On 14 November, Stuart Donovan successfully defended his PhD thesis on Ties that bind and fray: Agglomeration economies and location choice at the Auditorium of Vrije Universiteit Amsterdam. Promotors were Henri L.F. de Groot, Carl Koopmans, and Thomas de Graaff.

Why does an increasing share of the population live in cities? Why do some cities prosper and grow, while others struggle and decline? What can cities do to improve their prospects, and those of their inhabitants? These are the questions underlying Stuart Donovan’s dissertation, building on a body of literature that traces its historical roots to the start of the industrial revolution and the emergence of economics as a social science.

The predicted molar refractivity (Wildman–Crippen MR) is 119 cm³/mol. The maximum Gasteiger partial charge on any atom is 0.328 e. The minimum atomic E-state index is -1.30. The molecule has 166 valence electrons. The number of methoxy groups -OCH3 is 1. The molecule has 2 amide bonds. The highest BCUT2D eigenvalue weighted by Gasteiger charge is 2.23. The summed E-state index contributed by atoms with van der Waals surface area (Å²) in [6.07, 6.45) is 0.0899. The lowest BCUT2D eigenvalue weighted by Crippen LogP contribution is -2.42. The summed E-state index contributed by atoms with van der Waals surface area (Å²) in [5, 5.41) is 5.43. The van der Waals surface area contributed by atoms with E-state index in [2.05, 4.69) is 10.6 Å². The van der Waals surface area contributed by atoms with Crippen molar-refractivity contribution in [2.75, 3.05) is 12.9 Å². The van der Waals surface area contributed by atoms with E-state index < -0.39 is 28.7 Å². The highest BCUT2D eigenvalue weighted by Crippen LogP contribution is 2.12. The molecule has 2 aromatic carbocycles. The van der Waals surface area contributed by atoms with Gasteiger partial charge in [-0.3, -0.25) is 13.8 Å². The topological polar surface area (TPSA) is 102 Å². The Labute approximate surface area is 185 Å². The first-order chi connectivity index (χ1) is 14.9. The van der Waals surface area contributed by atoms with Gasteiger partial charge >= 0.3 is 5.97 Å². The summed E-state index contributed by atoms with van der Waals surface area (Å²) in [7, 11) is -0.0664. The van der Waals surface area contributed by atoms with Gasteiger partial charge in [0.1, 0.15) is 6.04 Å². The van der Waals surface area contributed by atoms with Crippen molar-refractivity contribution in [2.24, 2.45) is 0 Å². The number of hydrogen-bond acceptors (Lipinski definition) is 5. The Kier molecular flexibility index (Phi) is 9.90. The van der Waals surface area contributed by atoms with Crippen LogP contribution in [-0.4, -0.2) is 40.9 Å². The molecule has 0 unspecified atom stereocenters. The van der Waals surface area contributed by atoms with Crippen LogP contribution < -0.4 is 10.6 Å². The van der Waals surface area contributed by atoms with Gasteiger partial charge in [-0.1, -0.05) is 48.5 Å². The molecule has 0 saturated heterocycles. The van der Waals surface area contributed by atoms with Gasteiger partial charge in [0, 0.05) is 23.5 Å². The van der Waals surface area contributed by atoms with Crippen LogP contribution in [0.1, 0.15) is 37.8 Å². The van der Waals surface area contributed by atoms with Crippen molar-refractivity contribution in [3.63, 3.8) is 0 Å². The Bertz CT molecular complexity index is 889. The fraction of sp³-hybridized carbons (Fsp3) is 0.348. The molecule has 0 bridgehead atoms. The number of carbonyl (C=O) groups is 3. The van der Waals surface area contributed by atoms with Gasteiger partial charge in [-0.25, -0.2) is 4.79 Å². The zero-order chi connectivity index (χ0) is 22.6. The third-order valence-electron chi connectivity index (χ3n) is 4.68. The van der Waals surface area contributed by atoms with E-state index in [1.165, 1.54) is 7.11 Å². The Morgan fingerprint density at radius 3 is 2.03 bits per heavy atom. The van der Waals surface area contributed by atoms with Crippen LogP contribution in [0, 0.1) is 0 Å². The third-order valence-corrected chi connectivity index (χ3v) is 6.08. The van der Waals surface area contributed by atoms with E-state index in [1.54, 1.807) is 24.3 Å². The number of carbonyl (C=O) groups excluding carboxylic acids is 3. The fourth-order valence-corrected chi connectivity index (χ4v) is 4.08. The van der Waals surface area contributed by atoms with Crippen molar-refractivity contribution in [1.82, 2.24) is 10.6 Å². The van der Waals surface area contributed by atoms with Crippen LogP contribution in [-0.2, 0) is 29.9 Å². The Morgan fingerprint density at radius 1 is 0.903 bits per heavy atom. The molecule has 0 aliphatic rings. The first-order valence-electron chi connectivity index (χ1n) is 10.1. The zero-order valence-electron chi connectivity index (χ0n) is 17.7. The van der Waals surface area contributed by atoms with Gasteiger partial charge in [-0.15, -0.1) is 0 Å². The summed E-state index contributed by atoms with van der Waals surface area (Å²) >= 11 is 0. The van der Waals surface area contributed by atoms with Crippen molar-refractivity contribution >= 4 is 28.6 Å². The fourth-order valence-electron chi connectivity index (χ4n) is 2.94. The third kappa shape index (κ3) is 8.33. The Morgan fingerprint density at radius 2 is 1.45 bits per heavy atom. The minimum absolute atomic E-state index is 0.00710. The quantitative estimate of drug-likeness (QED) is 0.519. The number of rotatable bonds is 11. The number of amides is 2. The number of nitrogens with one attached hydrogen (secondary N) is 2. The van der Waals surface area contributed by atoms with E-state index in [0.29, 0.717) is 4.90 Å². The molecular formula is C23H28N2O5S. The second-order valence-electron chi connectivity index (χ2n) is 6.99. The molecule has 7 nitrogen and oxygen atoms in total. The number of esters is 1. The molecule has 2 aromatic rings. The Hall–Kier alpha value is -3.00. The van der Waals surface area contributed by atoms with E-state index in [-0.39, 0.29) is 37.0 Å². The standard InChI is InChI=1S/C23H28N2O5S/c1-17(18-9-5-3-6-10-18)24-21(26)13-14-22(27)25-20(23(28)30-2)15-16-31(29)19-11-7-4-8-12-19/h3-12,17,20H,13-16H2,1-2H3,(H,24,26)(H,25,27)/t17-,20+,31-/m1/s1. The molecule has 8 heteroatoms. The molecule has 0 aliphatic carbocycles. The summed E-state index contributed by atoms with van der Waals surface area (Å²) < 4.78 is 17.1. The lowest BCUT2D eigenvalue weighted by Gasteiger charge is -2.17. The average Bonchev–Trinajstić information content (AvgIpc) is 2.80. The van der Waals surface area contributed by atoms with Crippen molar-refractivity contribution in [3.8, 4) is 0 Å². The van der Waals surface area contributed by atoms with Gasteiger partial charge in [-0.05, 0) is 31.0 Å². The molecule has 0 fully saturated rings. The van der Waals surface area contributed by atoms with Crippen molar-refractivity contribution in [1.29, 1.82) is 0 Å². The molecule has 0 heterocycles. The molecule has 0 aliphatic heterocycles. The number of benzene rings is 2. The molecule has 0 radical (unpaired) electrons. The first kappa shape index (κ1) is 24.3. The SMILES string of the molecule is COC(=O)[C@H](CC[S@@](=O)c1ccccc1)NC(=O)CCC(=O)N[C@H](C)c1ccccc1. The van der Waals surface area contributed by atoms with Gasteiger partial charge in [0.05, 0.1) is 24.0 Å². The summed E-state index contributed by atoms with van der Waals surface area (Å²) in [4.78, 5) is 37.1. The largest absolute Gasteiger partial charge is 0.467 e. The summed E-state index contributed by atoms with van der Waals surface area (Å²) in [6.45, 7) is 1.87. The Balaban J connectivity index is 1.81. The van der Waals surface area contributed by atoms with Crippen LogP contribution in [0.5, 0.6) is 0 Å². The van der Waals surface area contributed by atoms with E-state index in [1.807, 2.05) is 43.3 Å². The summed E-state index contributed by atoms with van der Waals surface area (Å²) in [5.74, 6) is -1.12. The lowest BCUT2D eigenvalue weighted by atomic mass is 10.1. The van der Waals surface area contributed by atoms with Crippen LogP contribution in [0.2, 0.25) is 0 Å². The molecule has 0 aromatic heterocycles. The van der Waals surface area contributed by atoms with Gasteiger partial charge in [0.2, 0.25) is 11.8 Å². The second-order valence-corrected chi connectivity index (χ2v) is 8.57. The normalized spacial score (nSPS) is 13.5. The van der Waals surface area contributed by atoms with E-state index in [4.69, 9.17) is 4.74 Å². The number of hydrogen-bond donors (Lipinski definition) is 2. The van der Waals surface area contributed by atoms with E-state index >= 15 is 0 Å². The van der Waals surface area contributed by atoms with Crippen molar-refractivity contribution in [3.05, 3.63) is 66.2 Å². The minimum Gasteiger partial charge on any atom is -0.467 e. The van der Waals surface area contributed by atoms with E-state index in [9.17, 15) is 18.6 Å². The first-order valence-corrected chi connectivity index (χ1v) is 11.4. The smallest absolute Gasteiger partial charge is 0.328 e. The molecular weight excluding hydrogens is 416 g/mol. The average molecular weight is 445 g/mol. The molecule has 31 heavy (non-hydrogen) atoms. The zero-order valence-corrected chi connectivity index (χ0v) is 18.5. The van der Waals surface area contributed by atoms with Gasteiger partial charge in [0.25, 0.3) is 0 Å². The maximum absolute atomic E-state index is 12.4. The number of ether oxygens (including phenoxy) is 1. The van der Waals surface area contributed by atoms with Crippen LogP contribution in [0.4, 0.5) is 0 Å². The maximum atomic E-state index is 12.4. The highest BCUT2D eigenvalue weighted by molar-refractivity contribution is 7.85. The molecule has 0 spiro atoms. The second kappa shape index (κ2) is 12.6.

At a conceptual level, the contents of this dissertation are united by author’s desire to better understand the attributes that make some locations more attractive than others. To this end, this dissertation presents the results of research into agglomeration economies – that is, urban economic advantages and disadvantages – and considers how they influence the location choices of people and firms. These are the economic ties that bind us together in cities or, when they fray, split us apart. As well as enriching our understanding of these questions, this dissertation seeks to highlight the implications of these findings for urban policy and research.